Posted on March 25, 2022 by Ville Tirronen

What do types mean for programmers?

Why is our company named Typeable? What does it even mean?

Types are one of the most essential concepts for software developers. They can also be one of the most confusing and multifaceted things in our field. And they are an endless source of arguments on the Internet. Thus, calling a company Typeable might seem like taking a stance. I believe many of the arguments around this central concept are based on different notions of the term and not so much on true disagreement. So, let’s discuss a bit what the types even mean (to us anyway) and why software developers talk (and disagree) so much about them. And why Typeable is a great name after all.

Basic meaning of the word “Type”

When computer scientists or programmers use the word “type”, what do they mean by it? In the ordinary sense, the word “type” is used in sentences like “he is not my type” or “there are different types of skis”. Its synonyms include words like “kind”, “sort”, “class”, “category”, “family” etc. (funnily, all these are also keywords in some programming languages). We use this word to express that some things are unlike some other things, usually in some fundamental way. And that, I believe, is also exactly the origin of this term in software development.

We use the word ‘type’ to differentiate one thing from the other

Software engineers talk about “types” a lot more in their day to day work than they do outside of their work. And it seems that the concept of a “type” is somehow much more essential to programming than to other trades. While civil engineers might occasionally be talking about different types of cement, programmers seem to find daily uses for the word. Why is that?

Why do software developers in particular talk about types?

As you have probably heard, or discovered, everything that is processed with a computer is represented with only sequences of zeroes or ones. While this is not the whole truth, it gives the basic idea of what is going on inside a computer. To give a concrete example, the number 1 is often represented with the bit sequence 00000001 while the number 2 is 00000010 and 3 is 00000011 and so on. Similarly, the letter a is often encoded as 01100001 and b as 01100010.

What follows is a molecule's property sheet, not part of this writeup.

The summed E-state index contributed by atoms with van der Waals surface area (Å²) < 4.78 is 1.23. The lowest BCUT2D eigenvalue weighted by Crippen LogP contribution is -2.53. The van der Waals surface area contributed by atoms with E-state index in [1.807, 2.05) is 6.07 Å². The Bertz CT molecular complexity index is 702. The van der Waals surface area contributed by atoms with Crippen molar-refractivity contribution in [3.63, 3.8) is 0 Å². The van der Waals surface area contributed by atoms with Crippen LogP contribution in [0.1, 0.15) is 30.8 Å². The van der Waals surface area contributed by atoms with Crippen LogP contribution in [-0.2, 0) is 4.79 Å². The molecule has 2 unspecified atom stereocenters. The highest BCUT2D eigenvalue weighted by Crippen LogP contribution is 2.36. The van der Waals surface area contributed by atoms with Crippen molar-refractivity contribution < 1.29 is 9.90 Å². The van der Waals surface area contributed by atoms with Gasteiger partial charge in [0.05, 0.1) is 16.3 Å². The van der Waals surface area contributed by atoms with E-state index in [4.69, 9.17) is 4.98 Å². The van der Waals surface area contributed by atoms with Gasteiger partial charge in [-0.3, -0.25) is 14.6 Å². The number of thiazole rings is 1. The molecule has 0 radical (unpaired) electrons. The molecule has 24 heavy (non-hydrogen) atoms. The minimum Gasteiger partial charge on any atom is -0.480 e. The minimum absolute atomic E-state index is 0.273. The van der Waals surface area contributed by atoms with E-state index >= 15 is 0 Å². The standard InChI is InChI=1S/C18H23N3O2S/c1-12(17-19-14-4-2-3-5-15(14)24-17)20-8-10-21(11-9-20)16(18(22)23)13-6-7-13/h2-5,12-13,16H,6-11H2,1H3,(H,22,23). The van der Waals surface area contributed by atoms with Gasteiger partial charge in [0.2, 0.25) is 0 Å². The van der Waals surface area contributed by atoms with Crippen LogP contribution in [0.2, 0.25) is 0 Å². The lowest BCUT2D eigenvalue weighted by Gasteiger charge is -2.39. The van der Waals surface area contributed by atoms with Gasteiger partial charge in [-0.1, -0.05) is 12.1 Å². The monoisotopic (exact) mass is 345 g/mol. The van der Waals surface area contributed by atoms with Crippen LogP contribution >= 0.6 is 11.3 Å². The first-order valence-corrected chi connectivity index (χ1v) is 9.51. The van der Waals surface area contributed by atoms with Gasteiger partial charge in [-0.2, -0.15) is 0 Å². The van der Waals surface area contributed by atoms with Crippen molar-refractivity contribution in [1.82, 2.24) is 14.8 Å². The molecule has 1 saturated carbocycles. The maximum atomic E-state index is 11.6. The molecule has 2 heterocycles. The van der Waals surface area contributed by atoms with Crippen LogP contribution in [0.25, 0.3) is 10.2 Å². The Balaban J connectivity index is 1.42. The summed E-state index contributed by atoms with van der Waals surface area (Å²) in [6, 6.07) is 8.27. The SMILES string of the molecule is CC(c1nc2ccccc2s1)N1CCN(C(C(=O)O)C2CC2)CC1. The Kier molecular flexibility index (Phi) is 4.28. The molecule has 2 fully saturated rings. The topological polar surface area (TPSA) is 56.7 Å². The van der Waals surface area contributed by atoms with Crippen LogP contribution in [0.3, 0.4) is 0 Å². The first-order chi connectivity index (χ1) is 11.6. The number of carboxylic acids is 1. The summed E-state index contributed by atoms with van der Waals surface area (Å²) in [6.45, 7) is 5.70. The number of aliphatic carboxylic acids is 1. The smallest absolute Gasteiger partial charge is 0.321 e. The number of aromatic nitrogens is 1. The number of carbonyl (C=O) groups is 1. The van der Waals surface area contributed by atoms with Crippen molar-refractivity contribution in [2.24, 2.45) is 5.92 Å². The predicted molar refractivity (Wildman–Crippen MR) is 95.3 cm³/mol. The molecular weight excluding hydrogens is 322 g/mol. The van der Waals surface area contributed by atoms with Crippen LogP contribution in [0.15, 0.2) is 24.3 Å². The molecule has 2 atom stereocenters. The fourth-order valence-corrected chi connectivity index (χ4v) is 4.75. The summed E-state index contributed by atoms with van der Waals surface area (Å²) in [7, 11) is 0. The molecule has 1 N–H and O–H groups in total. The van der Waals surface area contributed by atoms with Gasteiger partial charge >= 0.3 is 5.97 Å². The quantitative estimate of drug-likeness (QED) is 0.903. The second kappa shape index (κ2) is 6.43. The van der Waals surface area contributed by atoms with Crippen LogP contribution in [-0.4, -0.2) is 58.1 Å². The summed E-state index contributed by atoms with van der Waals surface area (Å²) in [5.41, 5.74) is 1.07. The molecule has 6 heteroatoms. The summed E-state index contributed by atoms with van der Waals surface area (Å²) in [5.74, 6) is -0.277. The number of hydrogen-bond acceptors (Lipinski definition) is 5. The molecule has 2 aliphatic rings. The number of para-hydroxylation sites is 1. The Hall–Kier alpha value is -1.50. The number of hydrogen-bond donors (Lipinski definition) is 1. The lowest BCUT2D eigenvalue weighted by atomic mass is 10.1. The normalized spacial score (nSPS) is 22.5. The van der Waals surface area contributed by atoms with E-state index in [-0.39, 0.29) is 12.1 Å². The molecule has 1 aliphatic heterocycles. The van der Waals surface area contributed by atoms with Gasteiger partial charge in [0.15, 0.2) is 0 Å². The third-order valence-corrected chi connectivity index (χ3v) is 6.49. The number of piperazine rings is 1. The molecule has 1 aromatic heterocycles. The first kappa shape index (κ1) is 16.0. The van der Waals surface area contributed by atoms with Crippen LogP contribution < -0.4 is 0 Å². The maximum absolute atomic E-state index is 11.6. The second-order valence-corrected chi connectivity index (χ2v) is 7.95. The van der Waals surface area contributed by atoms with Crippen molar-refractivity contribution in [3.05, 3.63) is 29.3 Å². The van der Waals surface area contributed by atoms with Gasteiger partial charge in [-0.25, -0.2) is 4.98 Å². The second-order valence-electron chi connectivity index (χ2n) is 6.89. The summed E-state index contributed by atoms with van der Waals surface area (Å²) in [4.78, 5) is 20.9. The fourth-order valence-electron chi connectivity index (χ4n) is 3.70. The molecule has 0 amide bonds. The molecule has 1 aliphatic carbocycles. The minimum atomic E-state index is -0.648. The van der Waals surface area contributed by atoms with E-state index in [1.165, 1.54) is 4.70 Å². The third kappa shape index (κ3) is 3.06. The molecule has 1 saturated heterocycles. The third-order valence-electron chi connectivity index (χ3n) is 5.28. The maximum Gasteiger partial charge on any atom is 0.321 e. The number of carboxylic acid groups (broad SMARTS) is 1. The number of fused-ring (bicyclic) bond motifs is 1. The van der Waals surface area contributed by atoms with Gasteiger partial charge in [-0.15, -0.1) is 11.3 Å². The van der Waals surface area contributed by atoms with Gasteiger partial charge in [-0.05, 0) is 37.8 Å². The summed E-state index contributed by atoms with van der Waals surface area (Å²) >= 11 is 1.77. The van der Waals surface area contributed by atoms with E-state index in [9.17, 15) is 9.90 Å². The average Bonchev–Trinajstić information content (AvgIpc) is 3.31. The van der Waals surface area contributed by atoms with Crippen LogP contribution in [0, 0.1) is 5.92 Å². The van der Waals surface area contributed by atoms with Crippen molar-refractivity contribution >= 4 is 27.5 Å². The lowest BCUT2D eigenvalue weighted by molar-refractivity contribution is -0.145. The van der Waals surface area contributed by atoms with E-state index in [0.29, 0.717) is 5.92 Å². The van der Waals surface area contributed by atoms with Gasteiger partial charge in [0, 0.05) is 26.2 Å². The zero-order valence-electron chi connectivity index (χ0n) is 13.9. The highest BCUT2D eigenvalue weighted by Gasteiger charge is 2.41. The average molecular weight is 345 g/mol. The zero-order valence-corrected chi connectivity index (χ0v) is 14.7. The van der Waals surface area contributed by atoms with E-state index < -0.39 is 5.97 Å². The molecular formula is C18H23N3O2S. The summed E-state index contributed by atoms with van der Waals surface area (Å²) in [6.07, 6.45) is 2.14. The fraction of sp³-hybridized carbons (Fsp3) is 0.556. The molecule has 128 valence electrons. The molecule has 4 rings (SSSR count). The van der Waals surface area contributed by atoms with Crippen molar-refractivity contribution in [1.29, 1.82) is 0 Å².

So, to do proper processing, one has to know how to interpret these sequences of bits. If you are careless and read 01100001 as a number, you will get 97 instead of an a. They are different types of things.

However, after punch-cards went out of fashion (mostly because they were insane pain in the nether regions to use) computer programmers have not really worked directly with bits. Instead, we jumped straight to talking about different kinds of numbers, memory addresses, and strings of characters (all automatically converted to the bits by, and for, the computer). Thinking about things in the memory of a computer as different types of things, like numbers or characters, is much more efficient than thinking about bits. If nothing else, types allow us to have discussions about how to program: you can tell the person next to you: “This routine operates with numbers and you cannot use it with texts”.

A deck of punched cards comprising a computer program. Written in PL/1 for the IBM 360. ArnoldReinhold, CC BY-SA 3.0, via Wikimedia Commons

Further, even if we conceptualize computers working with basic types like numbers and characters etc., we’ll find that we might have, for example, different kinds of numbers. One number might be about money on the client account, while the other number represents an hourly fee for some service. These two are of different kinds of things and it does not do to mix them up. Thinking about “types” of things is an inescapable fact in building programs.

Types and Type Checking

Anyone who has tried programming has probably found out that it is really easy to make mistakes when writing programs. While there are lots of ways for programs to go wrong, one big class of mistakes arises from confusing a thing of one type with a thing of another type. Instead of subtracting a value from a number representing a customer’s balance, you might subtract the number from the memory address where the customer balance is stored.

At some point someone decided that it would be better to have computers check that this particular mistake would never happen, that is, they enabled computers to do type checking to verify that the most elementary mistakes can’t happen. This turned out to be a great idea, and it is pretty hard to find a programming toolkit that doesn’t check types in one form or another.

How do we make types checkable? There are two mainstream approaches for computer-based type checking. These are often called dynamic and static typing. We’ll give a very brief description of both, not going into details, as a lot has already been said about static and dynamic typing.

A dynamic view